Some faculty at George Washington University are calling on the school’s board of trustees to end embattled President Thomas J. LeBlanc’s contract, following a faculty-wide survey that exposed widespread dissatisfaction with his leadership.

The survey results, reviewed by The Washington Post, paint a grim picture of the largest university in the nation’s capital, where more than half of the faculty who participated say they don’t have confidence in LeBlanc’s effectiveness as a leader.

Concerns have festered throughout the president’s tenure. He faced blowback in 2019 after unveiling a now-defunct plan to shrink the student body and grow the share of majors in science, technology, engineering and math — a dramatic measure that professors said would decrease diversity.

Last year, more than 120 faculty members called for LeBlanc’s resignation after he made racially insensitive remarks in response to a question about divestment, for which he later apologized. Tensions reached a peak that summer after GWU hired a marketing executive from Michigan State University who state prosecutors say was part of an effort to stonewall an investigation into disgraced sports doctor Larry Nassar. Employees also have voiced concern about slumps in fundraising and recent drops in national rankings.

Now, following a tumultuous year for all of higher education and as GWU prepares to celebrate its bicentennial, faculty are unsure about the university’s future.

With LeBlanc’s first four years in office under review — a standard process required by the trustees — some professors hope the survey will convince the university’s governing body to take the school in a new direction.

“I don’t see a bright future for the university under the present leadership,” Bernard Wood, a professor of human origins, said in a recent interview. “I used to be proud of GW, and I used to enjoy saying I worked at GW. Now, I’m less so.”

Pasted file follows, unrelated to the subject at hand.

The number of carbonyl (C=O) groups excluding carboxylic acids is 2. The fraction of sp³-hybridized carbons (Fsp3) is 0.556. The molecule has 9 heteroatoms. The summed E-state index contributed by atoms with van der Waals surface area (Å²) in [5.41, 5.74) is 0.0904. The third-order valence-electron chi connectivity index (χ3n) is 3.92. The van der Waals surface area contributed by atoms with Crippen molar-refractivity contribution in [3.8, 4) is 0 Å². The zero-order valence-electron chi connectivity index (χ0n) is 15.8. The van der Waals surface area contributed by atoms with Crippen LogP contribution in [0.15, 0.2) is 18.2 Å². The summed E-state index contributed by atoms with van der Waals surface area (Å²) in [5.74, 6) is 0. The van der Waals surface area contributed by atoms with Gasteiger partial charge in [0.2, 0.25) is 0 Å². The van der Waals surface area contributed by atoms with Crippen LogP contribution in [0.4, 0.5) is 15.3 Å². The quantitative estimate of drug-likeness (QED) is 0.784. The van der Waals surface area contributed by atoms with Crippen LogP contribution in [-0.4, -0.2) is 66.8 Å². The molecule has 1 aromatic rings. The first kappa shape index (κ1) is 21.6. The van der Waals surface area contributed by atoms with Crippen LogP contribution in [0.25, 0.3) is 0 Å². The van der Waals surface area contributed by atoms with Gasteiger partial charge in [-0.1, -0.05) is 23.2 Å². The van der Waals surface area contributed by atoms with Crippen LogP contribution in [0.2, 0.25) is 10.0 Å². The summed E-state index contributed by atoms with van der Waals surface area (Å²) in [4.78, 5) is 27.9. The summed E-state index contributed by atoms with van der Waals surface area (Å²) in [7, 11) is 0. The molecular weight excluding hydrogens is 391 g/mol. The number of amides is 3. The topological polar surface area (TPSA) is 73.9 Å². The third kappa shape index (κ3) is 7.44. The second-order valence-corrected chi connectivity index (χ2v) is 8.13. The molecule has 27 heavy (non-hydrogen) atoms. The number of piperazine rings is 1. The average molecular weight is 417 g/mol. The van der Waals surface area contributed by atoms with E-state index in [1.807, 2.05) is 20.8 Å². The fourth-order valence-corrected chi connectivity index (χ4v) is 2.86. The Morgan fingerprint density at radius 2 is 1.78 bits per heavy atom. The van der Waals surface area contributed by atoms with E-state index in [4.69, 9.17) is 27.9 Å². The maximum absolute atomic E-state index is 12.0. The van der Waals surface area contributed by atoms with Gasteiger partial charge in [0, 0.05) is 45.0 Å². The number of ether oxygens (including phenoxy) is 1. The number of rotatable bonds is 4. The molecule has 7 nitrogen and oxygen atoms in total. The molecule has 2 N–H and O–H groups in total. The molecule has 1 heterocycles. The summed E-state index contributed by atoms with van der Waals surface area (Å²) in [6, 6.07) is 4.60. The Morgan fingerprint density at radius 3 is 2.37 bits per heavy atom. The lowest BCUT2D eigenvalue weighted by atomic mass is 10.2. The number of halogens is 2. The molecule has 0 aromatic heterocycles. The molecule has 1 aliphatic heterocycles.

Grace Speights, chair of the school’s board of trustees, declined to comment on the results of the survey but said it was shared with the consultant who will assist in LeBlanc’s assessment.

LeBlanc, through a university spokeswoman, declined to be interviewed for this story. He has not publicly addressed the survey, which was sent to 1,781 full-time faculty in December.

About 1,200 faculty participated in the anonymous survey. Their responses revealed a culture in which professors are blindsided by major decisions. About 61 percent of professors who answered a question about the president’s decision-making said LeBlanc is not transparent about his actions. More than half said the president does not work to promote a culture of trust.

More than one-third of professors who weighed in on the university’s mission said the school is missing a clear vision for the future.

Faculty responded positively to questions about the president’s handling of the pandemic, with two-thirds saying they received the support they needed to teach virtual classes. Seventy-seven percent of professors said the school’s leaders have prioritized health and safety throughout the public health crisis.

More than 700 professors who provided about 4,000 written responses also responded to issues including finances and the pandemic.

“The president has some vision and structure in the covid-19 crisis, but it seems to be mostly about the finances and corporatization of the university rather than about the academic mission and the people at the university,” one professor wrote. “The president also appears agile, but mostly in the sense that he will shoot first and ask questions later.”

Other responses took aim at specific incidents in LeBlanc’s tenure: “The president has shown exceptionally poor decision making. His lackluster apology after his racially insensitive comments, his bullish response to faculty concerns and the icing was the hiring of Heather Swain,” one professor wrote.

Swain was a communications official for Michigan State during the Nassar investigation, and state prosecutors found that she directed a trustee to copy the university’s attorney on an email to “maintain privilege,” a move that could hide the messages from investigators. Nassar is now serving a de facto life sentence for sexually abusing his female patients.

Following uproar from GWU students and faculty, Swain withdrew her offer. She said she understood the pushback from the community.

“While I am confident about my record and ethics handling all crisis situations, I also understand issues surrounding sexual assault are something every institution in America must grapple with,” Swain said in August.